Australia have officially launched their bid to host the 2027 World Cup. They needn’t break the bank with a lavish campaign — the tournament has their name on it already.
World Rugby are due to make a decision in May but it will be a formality. With Argentina out of the running, it comes down to Australia or Russia. No prizes for guessing which way that vote will go.
Seriously, though, the powers-that-be face a major dilemma when it comes to staging rights for the marquee tournament.
Australia have officially launched their bid to host the 2027 World Cup and they will win
They must somehow find a balance between expansionism and the need to bolster some of the traditional powerhouse nations who are struggling with financial hardship, isolation, or both.
Take South Africa. They have hosted the World Cup only once, in 1995. They were recommended by an independent technical committee as the best choice for the 2023 event but lost out to France due to murky, political horse-trading.
Now they are being deprived of the monetary boost associated with a visit by the Lions, so their plight is stark. The Springboks are world champions and the country is a hot-bed of the game which deserves support.
Then there’s Argentina, who are in limbo after a hurried revamp of Super Rugby left their Jaguares in the cold.
Their players are scattering again and they have been denied two home Tests against Wales this summer. They also need support and a look-in when it comes to deciding where the World Cup should be held.
There must be a drive to develop the Americas as a viable rugby region, not just a rush for perceived riches in the USA. That is why it would make sense to spread the 2031 tournament on a north-south axis, from Canada and America down to Argentina and Uruguay. The aligned time zones would make it viable, with pool matches in each country but Argentina also staging two quarter-finals, before semi-finals and the final in the USA.
The Sydney Opera House is seen illuminated as part of Australia’s 2027 Rugby World Cup bid
The one-nation hosting model has been a success, but it has reached the stage where a compromise may be required to allow more countries to enjoy the boost which comes from staging the showpiece.
Distributing the women’s and Under 20 World Cups to new territories is a positive initiative, but not on the same scale.
Japan 2019 was a resounding success — commercially and as a means of opening up the game to new markets in Asia.
In 2023, the emphasis will be on revenue, but World Rugby cannot keep reverting to France and England, even though the Covid pandemic has created such financial turmoil.
Australia can lay on a great show in 2027, but divert a few pool fixtures to the Pacific islands to create a joyous eruption of support as well as long-term goodwill.
Any diluting of the one-nation identity of the event would be more than eclipsed by the wider benefits.
Beyond potentially going to the Americas in 2031, there should be a desire to return to South Africa — with a few fixtures in neighbouring growth areas such as Namibia, Kenya and even Madagascar.
Only then, in 2039, should the World Cup return to Europe, with Italy capable of being a core host, but with Spain and Portugal considered, too.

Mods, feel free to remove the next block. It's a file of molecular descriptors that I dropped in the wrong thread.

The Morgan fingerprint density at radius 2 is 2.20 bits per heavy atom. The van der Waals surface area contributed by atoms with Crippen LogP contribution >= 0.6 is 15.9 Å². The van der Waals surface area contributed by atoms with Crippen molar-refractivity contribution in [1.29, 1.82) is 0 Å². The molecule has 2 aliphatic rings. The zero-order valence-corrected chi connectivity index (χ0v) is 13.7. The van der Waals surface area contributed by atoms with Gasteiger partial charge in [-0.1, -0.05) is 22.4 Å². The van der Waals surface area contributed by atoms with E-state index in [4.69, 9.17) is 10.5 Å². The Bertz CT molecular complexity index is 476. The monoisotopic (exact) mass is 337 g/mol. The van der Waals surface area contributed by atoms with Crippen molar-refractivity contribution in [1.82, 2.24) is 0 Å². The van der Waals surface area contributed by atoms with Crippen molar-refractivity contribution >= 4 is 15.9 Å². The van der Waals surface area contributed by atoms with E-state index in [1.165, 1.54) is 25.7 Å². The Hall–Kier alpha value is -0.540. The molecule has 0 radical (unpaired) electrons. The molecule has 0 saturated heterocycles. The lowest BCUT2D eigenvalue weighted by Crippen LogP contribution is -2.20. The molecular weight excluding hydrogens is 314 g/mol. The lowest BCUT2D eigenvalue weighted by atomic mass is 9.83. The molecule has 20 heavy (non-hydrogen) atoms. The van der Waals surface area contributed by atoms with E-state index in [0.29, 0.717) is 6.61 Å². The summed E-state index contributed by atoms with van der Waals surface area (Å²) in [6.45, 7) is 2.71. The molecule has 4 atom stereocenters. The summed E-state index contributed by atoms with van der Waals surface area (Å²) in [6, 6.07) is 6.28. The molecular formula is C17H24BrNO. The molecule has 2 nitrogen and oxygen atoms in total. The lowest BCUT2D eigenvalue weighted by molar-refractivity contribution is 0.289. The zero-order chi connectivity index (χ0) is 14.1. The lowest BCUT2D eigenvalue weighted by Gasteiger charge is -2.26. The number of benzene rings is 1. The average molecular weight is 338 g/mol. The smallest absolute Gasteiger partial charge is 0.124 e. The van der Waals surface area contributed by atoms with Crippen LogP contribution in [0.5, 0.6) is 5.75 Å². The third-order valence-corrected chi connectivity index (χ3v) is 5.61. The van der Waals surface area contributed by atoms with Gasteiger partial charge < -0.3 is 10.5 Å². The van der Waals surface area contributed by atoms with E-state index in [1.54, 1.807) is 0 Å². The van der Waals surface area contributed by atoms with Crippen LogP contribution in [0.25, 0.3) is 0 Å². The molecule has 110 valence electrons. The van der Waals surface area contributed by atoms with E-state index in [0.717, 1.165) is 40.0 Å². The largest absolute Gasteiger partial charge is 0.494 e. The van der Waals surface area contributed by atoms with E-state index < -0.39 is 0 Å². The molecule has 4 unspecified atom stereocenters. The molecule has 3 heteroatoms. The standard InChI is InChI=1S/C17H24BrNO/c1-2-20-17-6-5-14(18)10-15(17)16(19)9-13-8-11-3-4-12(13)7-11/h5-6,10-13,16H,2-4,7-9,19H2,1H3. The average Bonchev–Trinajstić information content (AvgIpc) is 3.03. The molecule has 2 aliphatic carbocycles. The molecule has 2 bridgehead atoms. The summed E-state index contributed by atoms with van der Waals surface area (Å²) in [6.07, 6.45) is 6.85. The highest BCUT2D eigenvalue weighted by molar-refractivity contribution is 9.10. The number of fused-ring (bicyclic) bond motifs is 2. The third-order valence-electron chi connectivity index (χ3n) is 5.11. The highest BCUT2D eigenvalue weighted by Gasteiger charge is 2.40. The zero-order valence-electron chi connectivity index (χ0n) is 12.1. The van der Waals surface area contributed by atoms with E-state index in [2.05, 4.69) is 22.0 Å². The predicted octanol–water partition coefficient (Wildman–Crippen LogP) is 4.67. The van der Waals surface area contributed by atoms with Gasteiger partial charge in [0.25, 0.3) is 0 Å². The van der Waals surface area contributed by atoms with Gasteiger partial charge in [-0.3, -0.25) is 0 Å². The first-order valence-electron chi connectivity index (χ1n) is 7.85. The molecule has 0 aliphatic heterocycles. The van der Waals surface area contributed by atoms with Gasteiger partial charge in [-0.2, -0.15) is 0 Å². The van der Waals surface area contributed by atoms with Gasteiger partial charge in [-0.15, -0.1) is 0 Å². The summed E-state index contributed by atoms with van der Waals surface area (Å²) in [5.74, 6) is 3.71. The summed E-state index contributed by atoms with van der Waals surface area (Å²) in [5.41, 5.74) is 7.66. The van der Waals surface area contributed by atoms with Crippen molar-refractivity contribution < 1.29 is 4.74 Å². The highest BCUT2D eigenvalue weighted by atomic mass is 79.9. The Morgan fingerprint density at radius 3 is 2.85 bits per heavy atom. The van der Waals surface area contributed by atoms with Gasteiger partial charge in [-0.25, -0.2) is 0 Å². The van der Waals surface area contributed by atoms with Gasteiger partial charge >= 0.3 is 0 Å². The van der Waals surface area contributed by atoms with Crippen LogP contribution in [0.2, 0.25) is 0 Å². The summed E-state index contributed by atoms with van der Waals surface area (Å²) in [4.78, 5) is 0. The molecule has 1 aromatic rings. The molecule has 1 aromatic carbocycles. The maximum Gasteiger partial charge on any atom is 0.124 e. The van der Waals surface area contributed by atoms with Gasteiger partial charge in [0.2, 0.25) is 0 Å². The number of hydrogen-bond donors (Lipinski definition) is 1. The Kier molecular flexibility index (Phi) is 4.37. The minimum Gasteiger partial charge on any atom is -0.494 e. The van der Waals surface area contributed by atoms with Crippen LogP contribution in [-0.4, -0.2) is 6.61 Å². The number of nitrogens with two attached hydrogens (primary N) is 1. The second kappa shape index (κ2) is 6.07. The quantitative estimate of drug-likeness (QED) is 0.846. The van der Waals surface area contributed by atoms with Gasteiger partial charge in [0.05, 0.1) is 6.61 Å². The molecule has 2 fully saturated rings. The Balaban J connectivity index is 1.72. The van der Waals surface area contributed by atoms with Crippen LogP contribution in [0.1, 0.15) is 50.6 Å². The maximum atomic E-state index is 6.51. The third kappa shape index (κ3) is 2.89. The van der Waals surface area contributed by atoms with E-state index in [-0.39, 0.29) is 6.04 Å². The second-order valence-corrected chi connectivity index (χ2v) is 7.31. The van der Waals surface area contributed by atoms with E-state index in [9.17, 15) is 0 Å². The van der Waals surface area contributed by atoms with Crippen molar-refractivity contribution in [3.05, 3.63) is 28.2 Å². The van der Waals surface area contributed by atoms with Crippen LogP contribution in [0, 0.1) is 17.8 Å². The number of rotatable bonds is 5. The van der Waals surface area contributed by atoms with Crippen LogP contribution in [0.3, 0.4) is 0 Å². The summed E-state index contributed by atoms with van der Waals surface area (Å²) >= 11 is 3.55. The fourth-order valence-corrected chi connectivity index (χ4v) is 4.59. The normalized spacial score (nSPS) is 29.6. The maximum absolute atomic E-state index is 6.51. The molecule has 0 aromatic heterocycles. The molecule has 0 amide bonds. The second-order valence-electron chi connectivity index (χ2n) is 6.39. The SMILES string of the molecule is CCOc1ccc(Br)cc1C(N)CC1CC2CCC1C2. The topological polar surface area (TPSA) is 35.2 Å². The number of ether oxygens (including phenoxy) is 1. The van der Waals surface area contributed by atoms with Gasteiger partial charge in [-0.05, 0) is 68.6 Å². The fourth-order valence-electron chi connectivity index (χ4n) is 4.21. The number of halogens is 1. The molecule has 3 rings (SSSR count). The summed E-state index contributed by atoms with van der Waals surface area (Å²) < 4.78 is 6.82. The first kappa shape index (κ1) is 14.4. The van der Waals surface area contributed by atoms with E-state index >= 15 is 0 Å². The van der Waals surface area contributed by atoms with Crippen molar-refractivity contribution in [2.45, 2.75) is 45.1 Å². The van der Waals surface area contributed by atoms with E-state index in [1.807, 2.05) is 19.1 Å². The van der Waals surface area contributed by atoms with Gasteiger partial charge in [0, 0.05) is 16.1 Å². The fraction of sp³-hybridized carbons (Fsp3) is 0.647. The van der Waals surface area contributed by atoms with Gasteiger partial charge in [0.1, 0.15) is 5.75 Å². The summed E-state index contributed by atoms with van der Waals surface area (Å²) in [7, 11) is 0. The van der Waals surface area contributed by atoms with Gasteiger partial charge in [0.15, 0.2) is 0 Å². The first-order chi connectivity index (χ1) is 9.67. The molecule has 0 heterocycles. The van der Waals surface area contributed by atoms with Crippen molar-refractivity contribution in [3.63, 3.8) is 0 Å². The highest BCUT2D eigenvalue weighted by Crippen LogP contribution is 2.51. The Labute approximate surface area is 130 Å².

aul Chatfield, Reece Hodge of the Wallabies and Darren O’Brien at the bid function
Rejoice, the Six Nations will continue to be shown live on free-to-air television after a new broadcast deal with the BBC and ITV. This is great news for the profile of the game in this part of the world. The top Six Nations matches achieve eye-catching viewing figures of up to 10million in the UK — creating the sense of a truly national event.
Of course, administrators need to generate healthy income but there is no point creating short-term profits and long-term apathy. Instead, women’s and Under 20 fixtures will receive more exposure, too, as part of the new deal. With the Lions v Japan game on Channel 4 and now this, rugby is ensuring it stays visible.
All too often, beaten teams resort to a ‘taking the positives’ reaction and it is no more than a hollow attempt to save face, but Leicester were certainly entitled to that attitude after their European Challenge Cup final near-miss on Friday night.
There was no shame in losing by a point to Montpellier. Captain Tom Youngs said: ‘Everyone knows in the last eight years where Leicester have been going — we’ve been going down, but now we are going up again.’
He’s right. Pack power has been restored and Leicester rolled back the years at Twickenham, with their maul used as a potent weapon, in keeping with their heritage. They will rediscover how to win tight games and all the signs are that the biggest English club will be a force again soon.
Tom Youngs of Leicester Tigers warms up prior to the European Rugby Challenge Cup Final
The last word
As well as exposure, what rugby needs is new icons and Toulouse may be able to assist with that.
After Europe’s first five-star club claimed the Champions Cup at Twickenham on Saturday, their scrum-half Antoine Dupont was named the continent’s Player of the Year, having claimed the Six Nations award last year. He and half-back partner Romain Ntamack are becoming poster-boys for club and country.
In the past, Jonah Lomu, Jonny Wilkinson, Dan Carter and Brian O’Driscoll saw their names transcend the sport, but rugby lacks such box-office stars at present. Dupont and Ntamack could be on that path if they ignite a new dynasty at Toulouse and propel France to glory in their home World Cup in 2023.